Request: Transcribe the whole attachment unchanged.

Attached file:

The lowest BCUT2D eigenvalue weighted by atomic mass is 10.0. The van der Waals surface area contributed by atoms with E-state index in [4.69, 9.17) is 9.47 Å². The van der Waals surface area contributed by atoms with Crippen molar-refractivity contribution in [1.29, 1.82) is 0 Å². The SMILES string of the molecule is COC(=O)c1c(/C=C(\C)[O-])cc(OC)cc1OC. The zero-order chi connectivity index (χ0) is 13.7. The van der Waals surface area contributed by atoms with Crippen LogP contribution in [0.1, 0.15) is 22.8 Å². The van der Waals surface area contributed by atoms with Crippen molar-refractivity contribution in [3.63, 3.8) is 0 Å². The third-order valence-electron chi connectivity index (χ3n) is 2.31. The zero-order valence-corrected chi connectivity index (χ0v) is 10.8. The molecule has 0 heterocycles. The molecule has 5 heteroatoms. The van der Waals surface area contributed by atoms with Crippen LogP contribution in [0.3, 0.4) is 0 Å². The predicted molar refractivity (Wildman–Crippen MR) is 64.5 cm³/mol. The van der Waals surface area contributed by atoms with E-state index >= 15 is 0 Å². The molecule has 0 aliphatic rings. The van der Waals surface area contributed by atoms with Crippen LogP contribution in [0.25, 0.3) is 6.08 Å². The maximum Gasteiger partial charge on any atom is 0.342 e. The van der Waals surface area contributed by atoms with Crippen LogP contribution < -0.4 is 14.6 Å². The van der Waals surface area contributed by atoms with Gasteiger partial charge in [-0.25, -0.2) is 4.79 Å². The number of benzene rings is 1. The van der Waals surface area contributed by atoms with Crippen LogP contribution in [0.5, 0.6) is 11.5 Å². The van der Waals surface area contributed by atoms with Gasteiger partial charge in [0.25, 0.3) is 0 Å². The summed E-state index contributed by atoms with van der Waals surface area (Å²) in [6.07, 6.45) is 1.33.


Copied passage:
The lowest BCUT2D eigenvalue weighted by atomic mass is 10.0. The van der Waals surface area contributed by atoms with E-state index in [4.69, 9.17) is 9.47 Å². The van der Waals surface area contributed by atoms with Crippen molar-refractivity contribution in [1.29, 1.82) is 0 Å². The SMILES string of the molecule is COC(=O)c1c(/C=C(\C)[O-])cc(OC)cc1OC. The zero-order chi connectivity index (χ0) is 13.7. The van der Waals surface area contributed by atoms with Crippen LogP contribution in [0.1, 0.15) is 22.8 Å². The van der Waals surface area contributed by atoms with Crippen molar-refractivity contribution in [3.63, 3.8) is 0 Å². The third-order valence-electron chi connectivity index (χ3n) is 2.31. The zero-order valence-corrected chi connectivity index (χ0v) is 10.8. The molecule has 0 heterocycles. The molecule has 5 heteroatoms. The van der Waals surface area contributed by atoms with Crippen LogP contribution in [0.3, 0.4) is 0 Å². The predicted molar refractivity (Wildman–Crippen MR) is 64.5 cm³/mol. The van der Waals surface area contributed by atoms with E-state index >= 15 is 0 Å². The molecule has 0 aliphatic rings. The van der Waals surface area contributed by atoms with Crippen LogP contribution in [0.25, 0.3) is 6.08 Å². The maximum Gasteiger partial charge on any atom is 0.342 e. The van der Waals surface area contributed by atoms with Crippen LogP contribution < -0.4 is 14.6 Å². The van der Waals surface area contributed by atoms with Gasteiger partial charge in [-0.25, -0.2) is 4.79 Å². The number of benzene rings is 1. The van der Waals surface area contributed by atoms with Crippen LogP contribution in [0.5, 0.6) is 11.5 Å². The van der Waals surface area contributed by atoms with Gasteiger partial charge in [0.25, 0.3) is 0 Å². The summed E-state index contributed by atoms with van der Waals surface area (Å²) in [6.07, 6.45) is 1.33.